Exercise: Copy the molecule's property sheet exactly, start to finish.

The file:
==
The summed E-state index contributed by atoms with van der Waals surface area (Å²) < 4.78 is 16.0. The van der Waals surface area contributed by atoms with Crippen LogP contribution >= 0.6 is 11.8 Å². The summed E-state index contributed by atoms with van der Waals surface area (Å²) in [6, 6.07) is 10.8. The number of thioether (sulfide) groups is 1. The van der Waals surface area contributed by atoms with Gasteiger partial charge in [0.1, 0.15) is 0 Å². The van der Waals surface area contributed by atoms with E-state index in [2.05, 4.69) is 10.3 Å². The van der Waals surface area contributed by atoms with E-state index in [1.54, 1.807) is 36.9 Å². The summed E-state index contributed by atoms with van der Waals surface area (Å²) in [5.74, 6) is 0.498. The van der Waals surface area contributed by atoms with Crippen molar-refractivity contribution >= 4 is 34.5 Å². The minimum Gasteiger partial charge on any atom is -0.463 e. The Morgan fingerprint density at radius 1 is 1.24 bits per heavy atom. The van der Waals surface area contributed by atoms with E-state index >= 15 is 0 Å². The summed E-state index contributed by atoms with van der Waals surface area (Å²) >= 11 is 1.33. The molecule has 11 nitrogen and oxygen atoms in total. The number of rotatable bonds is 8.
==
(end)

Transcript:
The summed E-state index contributed by atoms with van der Waals surface area (Å²) < 4.78 is 16.0. The van der Waals surface area contributed by atoms with Crippen LogP contribution >= 0.6 is 11.8 Å². The summed E-state index contributed by atoms with van der Waals surface area (Å²) in [6, 6.07) is 10.8. The number of thioether (sulfide) groups is 1. The van der Waals surface area contributed by atoms with Gasteiger partial charge in [0.1, 0.15) is 0 Å². The van der Waals surface area contributed by atoms with E-state index in [2.05, 4.69) is 10.3 Å². The van der Waals surface area contributed by atoms with E-state index in [1.54, 1.807) is 36.9 Å². The summed E-state index contributed by atoms with van der Waals surface area (Å²) in [5.74, 6) is 0.498. The van der Waals surface area contributed by atoms with Crippen molar-refractivity contribution >= 4 is 34.5 Å². The minimum Gasteiger partial charge on any atom is -0.463 e. The Morgan fingerprint density at radius 1 is 1.24 bits per heavy atom. The van der Waals surface area contributed by atoms with E-state index >= 15 is 0 Å². The summed E-state index contributed by atoms with van der Waals surface area (Å²) >= 11 is 1.33. The molecule has 11 nitrogen and oxygen atoms in total. The number of rotatable bonds is 8.